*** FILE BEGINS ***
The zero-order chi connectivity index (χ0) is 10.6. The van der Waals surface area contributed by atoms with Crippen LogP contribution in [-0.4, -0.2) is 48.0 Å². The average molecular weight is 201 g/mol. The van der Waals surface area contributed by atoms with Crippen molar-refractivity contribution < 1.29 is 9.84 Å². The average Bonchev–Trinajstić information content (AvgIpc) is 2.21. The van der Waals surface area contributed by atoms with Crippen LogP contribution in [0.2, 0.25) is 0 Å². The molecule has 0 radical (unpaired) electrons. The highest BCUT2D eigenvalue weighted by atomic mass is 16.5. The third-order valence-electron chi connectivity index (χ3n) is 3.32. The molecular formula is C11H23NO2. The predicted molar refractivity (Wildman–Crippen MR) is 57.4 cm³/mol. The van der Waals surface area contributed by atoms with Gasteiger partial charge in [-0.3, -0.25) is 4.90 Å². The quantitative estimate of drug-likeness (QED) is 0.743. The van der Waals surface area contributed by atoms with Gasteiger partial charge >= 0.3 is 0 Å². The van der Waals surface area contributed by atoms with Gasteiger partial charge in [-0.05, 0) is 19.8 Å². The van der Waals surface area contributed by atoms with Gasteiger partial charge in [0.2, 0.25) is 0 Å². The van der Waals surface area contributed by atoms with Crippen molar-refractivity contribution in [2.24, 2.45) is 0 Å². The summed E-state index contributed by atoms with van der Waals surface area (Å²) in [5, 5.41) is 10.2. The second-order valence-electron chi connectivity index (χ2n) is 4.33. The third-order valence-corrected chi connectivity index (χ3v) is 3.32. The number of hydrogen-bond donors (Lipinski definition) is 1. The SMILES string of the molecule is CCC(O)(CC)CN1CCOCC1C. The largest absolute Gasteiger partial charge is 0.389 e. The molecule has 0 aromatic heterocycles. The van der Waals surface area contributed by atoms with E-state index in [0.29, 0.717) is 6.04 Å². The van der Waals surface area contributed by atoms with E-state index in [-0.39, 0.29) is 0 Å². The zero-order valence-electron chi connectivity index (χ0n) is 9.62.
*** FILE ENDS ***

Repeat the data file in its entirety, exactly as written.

The zero-order chi connectivity index (χ0) is 10.6. The van der Waals surface area contributed by atoms with Crippen LogP contribution in [-0.4, -0.2) is 48.0 Å². The average molecular weight is 201 g/mol. The van der Waals surface area contributed by atoms with Crippen molar-refractivity contribution < 1.29 is 9.84 Å². The average Bonchev–Trinajstić information content (AvgIpc) is 2.21. The van der Waals surface area contributed by atoms with Crippen LogP contribution in [0.2, 0.25) is 0 Å². The molecule has 0 radical (unpaired) electrons. The highest BCUT2D eigenvalue weighted by atomic mass is 16.5. The third-order valence-electron chi connectivity index (χ3n) is 3.32. The molecular formula is C11H23NO2. The predicted molar refractivity (Wildman–Crippen MR) is 57.4 cm³/mol. The van der Waals surface area contributed by atoms with Gasteiger partial charge in [-0.3, -0.25) is 4.90 Å². The quantitative estimate of drug-likeness (QED) is 0.743. The van der Waals surface area contributed by atoms with Gasteiger partial charge >= 0.3 is 0 Å². The van der Waals surface area contributed by atoms with Gasteiger partial charge in [-0.05, 0) is 19.8 Å². The van der Waals surface area contributed by atoms with Gasteiger partial charge in [0.2, 0.25) is 0 Å². The van der Waals surface area contributed by atoms with Crippen molar-refractivity contribution in [2.24, 2.45) is 0 Å². The summed E-state index contributed by atoms with van der Waals surface area (Å²) in [5, 5.41) is 10.2. The second-order valence-electron chi connectivity index (χ2n) is 4.33. The third-order valence-corrected chi connectivity index (χ3v) is 3.32. The number of hydrogen-bond donors (Lipinski definition) is 1. The SMILES string of the molecule is CCC(O)(CC)CN1CCOCC1C. The largest absolute Gasteiger partial charge is 0.389 e. The molecule has 0 aromatic heterocycles. The van der Waals surface area contributed by atoms with E-state index in [0.29, 0.717) is 6.04 Å². The van der Waals surface area contributed by atoms with E-state index in [-0.39, 0.29) is 0 Å². The zero-order valence-electron chi connectivity index (χ0n) is 9.62.